Pope Francis’ encyclical will build upon this edifice, but what will be its precise architecture? Two recent addresses by Cardinal Peter Turkson, president of the Vatican’s Pontifical Council for Justice and Peace, offer the most suggestive content. He said that “the earth needs to be protected; humanity needs to be dignified.” The solutions include “course correction” from industrial excess, stratified development and fossil fuel consumption. Even more explicitly: “the current economic-developmental model is out of balance.... We need to shift away from an unthinking infatuation with GDP and a single-minded zeal for accumulation. We need to learn to work together toward sustainable development, in a framework that links economic prosperity with both social inclusion and protection of the natural world.”
Some critics balk at such claims, cleaving to the assumption that the church’s domain is the esoteric over the earthly or that the pope, a religious figure, is necessarily a “complete disaster” on policy and economic relationships. Several such commentators have notoriously depicted the pope himself as leftist, liberal, ideological and untrustworthy, with his logic usurped by a dangerous “religion” of environmentalism. These are attention-grabbing rhetorical moves. They are also silly, uncharitable and false claims.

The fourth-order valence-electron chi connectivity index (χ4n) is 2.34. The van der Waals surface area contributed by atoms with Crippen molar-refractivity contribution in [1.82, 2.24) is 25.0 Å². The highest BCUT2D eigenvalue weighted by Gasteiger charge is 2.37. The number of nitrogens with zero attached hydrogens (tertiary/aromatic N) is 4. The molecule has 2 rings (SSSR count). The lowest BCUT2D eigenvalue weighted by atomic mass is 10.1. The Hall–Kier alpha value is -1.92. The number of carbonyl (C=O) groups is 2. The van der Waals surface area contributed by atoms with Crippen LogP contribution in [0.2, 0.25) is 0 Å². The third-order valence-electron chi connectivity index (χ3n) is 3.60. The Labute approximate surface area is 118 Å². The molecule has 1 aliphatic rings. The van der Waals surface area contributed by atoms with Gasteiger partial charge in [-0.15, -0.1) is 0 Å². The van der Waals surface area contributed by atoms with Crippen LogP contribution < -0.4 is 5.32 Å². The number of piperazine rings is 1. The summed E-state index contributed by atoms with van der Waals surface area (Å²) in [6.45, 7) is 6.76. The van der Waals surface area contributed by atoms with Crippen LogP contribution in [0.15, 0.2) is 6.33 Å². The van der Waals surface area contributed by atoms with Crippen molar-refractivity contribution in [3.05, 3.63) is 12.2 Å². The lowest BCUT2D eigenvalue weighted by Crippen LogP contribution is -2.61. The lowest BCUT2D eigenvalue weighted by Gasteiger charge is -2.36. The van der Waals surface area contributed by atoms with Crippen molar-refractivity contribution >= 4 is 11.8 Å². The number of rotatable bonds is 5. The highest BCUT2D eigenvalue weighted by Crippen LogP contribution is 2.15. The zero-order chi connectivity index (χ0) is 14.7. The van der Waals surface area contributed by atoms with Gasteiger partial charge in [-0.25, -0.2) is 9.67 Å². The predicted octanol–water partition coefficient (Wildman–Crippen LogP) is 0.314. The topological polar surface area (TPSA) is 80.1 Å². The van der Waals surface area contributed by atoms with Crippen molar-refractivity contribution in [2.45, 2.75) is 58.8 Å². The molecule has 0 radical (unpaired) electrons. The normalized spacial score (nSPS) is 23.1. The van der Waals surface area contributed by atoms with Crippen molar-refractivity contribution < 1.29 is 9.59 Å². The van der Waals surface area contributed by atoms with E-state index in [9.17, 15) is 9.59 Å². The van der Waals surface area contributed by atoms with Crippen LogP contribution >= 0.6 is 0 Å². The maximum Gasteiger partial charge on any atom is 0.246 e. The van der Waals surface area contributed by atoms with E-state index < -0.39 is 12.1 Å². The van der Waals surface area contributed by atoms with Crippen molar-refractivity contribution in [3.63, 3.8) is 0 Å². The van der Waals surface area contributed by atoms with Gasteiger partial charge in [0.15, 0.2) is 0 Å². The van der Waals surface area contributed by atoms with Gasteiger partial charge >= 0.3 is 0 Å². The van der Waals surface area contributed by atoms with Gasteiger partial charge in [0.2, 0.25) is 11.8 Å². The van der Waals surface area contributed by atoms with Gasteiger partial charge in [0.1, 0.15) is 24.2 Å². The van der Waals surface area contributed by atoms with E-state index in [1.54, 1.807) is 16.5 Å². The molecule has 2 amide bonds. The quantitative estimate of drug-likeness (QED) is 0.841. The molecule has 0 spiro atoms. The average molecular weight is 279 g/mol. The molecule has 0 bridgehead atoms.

Other conjecturers seem to hope that church teachings on ecology will signal a sexual revolution in Rome. But the promulgation of this encyclical will not involve reconsidering reproductive regulations. There are two reasons for this. First, Catholic teachings on contraception are deeply held; second, environmental decline is not merely an issue of population (sheer numbers of people). It is also significantly about rates and types of resource consumption, which vary considerably among nations.
For conjecture on what is truly likely to be in the encyclical, Cardinal Turkson’s two speeches are good sources, as is the vast body of Catholic social teaching on the nexus of development, poverty and environment. (One could start with the Compendium of the Social Doctrine of the Church, Chapter 10; or Benedict XVI’s encyclical “Truth in Charity,” Chapter 4.) Or consult reliable expositors of Catholic environmental doctrine, like William Patenaude—a theological writer and environmental regulator in Rhode Island—who can demonstrate how Catholic environmental concern is part of the consistent ethic of life that percolates through the last three papacies. As Cardinal Turkson remarked in late April: “From conception to the moment of death, the life of every person is integrated with and sustained by the awesome panoply of natural processes. This calls for a reciprocal response on the part of humanity—to nourish and sustain the earth, the garden, that in turn nourishes and sustains us.”